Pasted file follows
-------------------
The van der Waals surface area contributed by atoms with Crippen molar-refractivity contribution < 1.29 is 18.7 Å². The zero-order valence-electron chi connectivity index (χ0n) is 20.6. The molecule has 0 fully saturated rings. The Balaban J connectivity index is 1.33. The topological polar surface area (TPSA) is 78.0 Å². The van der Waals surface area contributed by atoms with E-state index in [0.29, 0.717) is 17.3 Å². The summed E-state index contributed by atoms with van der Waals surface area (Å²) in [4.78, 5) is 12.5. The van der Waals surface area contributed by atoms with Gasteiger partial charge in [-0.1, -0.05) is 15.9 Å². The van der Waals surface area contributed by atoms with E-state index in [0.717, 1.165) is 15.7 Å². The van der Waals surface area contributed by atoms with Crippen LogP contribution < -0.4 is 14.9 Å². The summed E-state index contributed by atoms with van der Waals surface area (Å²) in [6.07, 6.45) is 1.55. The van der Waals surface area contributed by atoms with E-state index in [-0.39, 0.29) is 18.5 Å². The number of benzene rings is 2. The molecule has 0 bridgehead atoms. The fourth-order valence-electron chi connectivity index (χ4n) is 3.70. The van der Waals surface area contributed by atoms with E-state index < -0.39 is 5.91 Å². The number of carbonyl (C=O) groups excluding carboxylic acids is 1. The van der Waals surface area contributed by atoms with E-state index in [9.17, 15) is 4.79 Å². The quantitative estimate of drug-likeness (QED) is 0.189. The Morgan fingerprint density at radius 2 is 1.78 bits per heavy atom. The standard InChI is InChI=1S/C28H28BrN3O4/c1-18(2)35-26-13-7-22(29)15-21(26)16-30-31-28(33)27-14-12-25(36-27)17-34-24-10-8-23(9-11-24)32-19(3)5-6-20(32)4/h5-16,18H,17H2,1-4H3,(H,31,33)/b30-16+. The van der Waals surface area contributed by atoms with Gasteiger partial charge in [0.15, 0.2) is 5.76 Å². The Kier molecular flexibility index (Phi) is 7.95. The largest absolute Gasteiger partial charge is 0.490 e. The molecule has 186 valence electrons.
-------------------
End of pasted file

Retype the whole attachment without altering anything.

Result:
The van der Waals surface area contributed by atoms with Crippen molar-refractivity contribution < 1.29 is 18.7 Å². The zero-order valence-electron chi connectivity index (χ0n) is 20.6. The molecule has 0 fully saturated rings. The Balaban J connectivity index is 1.33. The topological polar surface area (TPSA) is 78.0 Å². The van der Waals surface area contributed by atoms with E-state index in [0.29, 0.717) is 17.3 Å². The summed E-state index contributed by atoms with van der Waals surface area (Å²) in [4.78, 5) is 12.5. The van der Waals surface area contributed by atoms with Gasteiger partial charge in [-0.1, -0.05) is 15.9 Å². The van der Waals surface area contributed by atoms with E-state index in [0.717, 1.165) is 15.7 Å². The van der Waals surface area contributed by atoms with Crippen LogP contribution < -0.4 is 14.9 Å². The summed E-state index contributed by atoms with van der Waals surface area (Å²) in [6.07, 6.45) is 1.55. The van der Waals surface area contributed by atoms with E-state index in [-0.39, 0.29) is 18.5 Å². The number of benzene rings is 2. The molecule has 0 bridgehead atoms. The fourth-order valence-electron chi connectivity index (χ4n) is 3.70. The van der Waals surface area contributed by atoms with E-state index < -0.39 is 5.91 Å². The number of carbonyl (C=O) groups excluding carboxylic acids is 1. The van der Waals surface area contributed by atoms with E-state index in [9.17, 15) is 4.79 Å². The quantitative estimate of drug-likeness (QED) is 0.189. The Morgan fingerprint density at radius 2 is 1.78 bits per heavy atom. The standard InChI is InChI=1S/C28H28BrN3O4/c1-18(2)35-26-13-7-22(29)15-21(26)16-30-31-28(33)27-14-12-25(36-27)17-34-24-10-8-23(9-11-24)32-19(3)5-6-20(32)4/h5-16,18H,17H2,1-4H3,(H,31,33)/b30-16+. The van der Waals surface area contributed by atoms with Gasteiger partial charge in [0.15, 0.2) is 5.76 Å². The Kier molecular flexibility index (Phi) is 7.95. The largest absolute Gasteiger partial charge is 0.490 e. The molecule has 186 valence electrons.